Indore, June 22: Arjun Ghosh had lost the battle off the table than on it. His trademark focus and intensity was missing, thanks to a clinical G. Sathiyan who added another piece of silverware to his kitty when he beat the West Bengal lad 4-0 in less than 30 minutes in the 11Even Sports National Ranking (Central Zone) Table Tennis Championships at Abhay Prashad Indoor Stadium here today.
Somewhat similar to men singles final was the women final which ended without a whimper when No. 2 seed Suthirtha Mukherjee from West Bengal steamrolled Sreeja Akula 4-1, after the Telangana girl has had a dream run at Indore.
Arjun was definitely missing the cutting-edge mechanics which worked against his other opponents earlier. Sathiyan, a brainy veteran in such situations, not just controlled pace but unleashed his whipping backhands and qualitatively varied his serves. Unable to cope with his slow serves and comprehend with a few tricky ones, Arjun wilted committing far too many mistakes and losing the plot.
In the end, Sathiyan admitted that it had become rather easy. “I expected a good fight but the dice rolled in my favour,” said Sathiyan with his trademark smile.
WORLD UPSIDE DOWN
Just in one session, the world came upside down for the talented Sreeja. Until the final, she was able to keep the ball on table and force her opponents, as big as Olympian Manika Batra, fifth seed Mousumi Paul and reigning national champion Madhurika Patkar, play according to her terms. But in the final, Suthirtha several notches better, particularly when the inexperienced Sreeja consistently put the ball out.
That was the biggest mistake she committed at crucial times in the final allowing the West Bengal girl gain ascendancy and grow in confidence. Perhaps overawed by the occasion, the little girl from Telangana found her backhand deserting her while it worked well for Suthirtha, who had a great season last year, including winning the Institutional crown. Sreeja did offer resistance in the fifth game but it was too late and too little.
However, a big pat came from foreign coach Massimo Costantini who said that he was very much impressed with Sreeja. “A good prospect for the future of Indian table tennis. She played truly well and to her potential,” he said. There cannot be a bigger compliment than the one coming as it did from India’s national coach. As she grows Sreeja is bound to go places, provided she keeps her attitude right and priorities clear.
SELENA, RONIT TOP YOUTH
A second national ranking title may have come Selenadeepthi Selvakumar’s way after three years when she upset top-seed Archana Kamath, who is also ranked No. 25 in the world, 4-3. In fact, Selena, who has recently been inducted by the Airports Authority of India for a scholarship, was too brilliant on the day when the seasoned Archana played a subdued game. Selena, who had taken the issue to the decider in all the three matches, including the final, was trailing 0-3. That was when her coach Ravi Venkatesh called for time-out and it worked wonders for his ward.
Soon after resumption, Selena claimed four points on the trot before allowing a solitary point to her rival. Thereafter, it was Selena all the way as she reeled off seven in a row to bag a major title in her career. “I have been playing consistently well but a title had always eluded me. I am happy I pulled it off today, particularly after the two energy-sapping quarterfinal and semifinal matches,” said the drained out Chennai girl.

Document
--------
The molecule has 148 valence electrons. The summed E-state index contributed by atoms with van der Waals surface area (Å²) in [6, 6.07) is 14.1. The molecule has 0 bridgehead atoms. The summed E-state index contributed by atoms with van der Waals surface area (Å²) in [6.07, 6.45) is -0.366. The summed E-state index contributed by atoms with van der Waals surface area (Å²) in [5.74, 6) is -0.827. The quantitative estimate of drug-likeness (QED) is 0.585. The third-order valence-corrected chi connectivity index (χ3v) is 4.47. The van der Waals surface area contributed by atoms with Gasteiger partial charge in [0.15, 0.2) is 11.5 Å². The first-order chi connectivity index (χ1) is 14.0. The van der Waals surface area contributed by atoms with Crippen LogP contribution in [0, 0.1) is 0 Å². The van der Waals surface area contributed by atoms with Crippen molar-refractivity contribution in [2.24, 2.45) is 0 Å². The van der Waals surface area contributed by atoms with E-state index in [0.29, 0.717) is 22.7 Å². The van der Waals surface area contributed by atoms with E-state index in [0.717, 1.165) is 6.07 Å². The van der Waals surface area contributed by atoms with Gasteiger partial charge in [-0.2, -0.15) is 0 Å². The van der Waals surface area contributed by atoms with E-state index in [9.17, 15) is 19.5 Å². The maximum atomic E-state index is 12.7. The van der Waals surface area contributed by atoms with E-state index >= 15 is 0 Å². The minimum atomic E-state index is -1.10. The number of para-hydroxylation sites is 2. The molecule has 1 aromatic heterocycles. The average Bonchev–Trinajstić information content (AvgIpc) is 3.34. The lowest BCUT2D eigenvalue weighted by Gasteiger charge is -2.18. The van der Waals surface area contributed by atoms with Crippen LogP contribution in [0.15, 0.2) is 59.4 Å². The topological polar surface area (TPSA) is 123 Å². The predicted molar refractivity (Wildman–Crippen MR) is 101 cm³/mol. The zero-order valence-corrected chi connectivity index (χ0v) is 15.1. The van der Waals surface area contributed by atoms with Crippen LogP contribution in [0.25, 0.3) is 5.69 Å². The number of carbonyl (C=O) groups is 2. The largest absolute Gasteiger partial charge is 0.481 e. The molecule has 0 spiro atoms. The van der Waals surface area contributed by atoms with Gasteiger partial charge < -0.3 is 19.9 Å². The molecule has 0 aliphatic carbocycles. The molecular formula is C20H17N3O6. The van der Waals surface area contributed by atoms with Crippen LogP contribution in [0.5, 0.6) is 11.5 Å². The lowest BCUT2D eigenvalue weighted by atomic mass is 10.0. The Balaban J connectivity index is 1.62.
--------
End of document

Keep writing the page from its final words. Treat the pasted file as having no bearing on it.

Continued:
For the first time in several seasons, Manav Thakkar will return home without a trophy. The Youth National champion went down to West Bengal’s Ronit Bhanja 2-4 in a thriller which had all the ingredients of an explosive final. With his Chinese coach having gone back home, sorely missed him for the first time Manav.
But Ronit, who has a youth title to his name from West Zone last year at Rajkot, must be given full credit for the way he played every time when Manav looked like coming back in the match, which was full of fast, long rallies with precision hitting. Both the fifth and sixth games had quite a few deuces before Manav getting a lease of life in the fifth at 14-12 and then in the sixth when Ronit returned the compliment to grab the title.
Men Singles: Final: G. Sathiyan (PSPB) bt Arjun Ghosh (WB) 4-0 (11-5, 11-6, 11-6, 11-2); Semifinals: G. Sathiyan bt Harmeet Desai 4-2 (11-5, 6-11, 13-11, 4-11, 11-8, 11-6), Arjun Ghosh bt Raj Mondal 4-1 (11-6, 11-8, 9-11, 11-7, 11-9).
Women Singles: Final: Suthirtha Mukherjee (WB) bt Sreeja Akula (TELG) 4-1 (11-4, 5-11, 11-6, 11-4, 12-10); Semifinals: Sreeja Akula bt Madhurika Patkar 4-3 (11-2, 9-11, 11-8, 11-5, 1-11, 9-11, 11-9), Suthirtha Mukherjee bt 4-3 (8-11, 9-11, 11-4, 11-8, 12-14, 11-6, 11-3).
Youth Boys Singles: Final: Ronit Bhanja (WB) bt Manav Thakkar (PSPB) 4-2 (11-4, 7-11, 13-11, 11-4, 12-14, 14-12); Semifinals: Manav Thakkar bt Ravindra Kotiyan 4-3 (11-6, 10-12, 11-4, 5-11, 8-11, 11-4, 11-8), Ronit Bhanja bt 4-0 (11-8, 11-9, 11-9, 13-11.
Youth Girls Singles: Final: Selenadeepthi Selvakumar (TN) bt Archana Kamath (PSPB) 4-3 (11-9, 6-11, 11-9, 11-9, 6-11, 9-11, 11-4); Semifinals:Archana Kamath bt Priyadarshini Das 4-0 (11-8, 11-6, 11-5, 11-8), Selenadeepthi Selvakumar bt Moumita Dutta 4-3 (11-4,8-11, 10-12, 10-12, 11-6, 11-8, 11-6).
- Rest of Information coming soon
- Open draw from Central Zone onwards
- Open draw introduced in domestic event; Sathiyan, Madhurika top seeds
- Regulars suffer opening group-stage hiccups
- Rusty Amalraj, Pooja stave off challenges
- Arjun's precision, Sreeja's focus put them in semifinals
- Manav, Yashini emerge junior champions
- Payas and Diya lift Sub-Junior trophies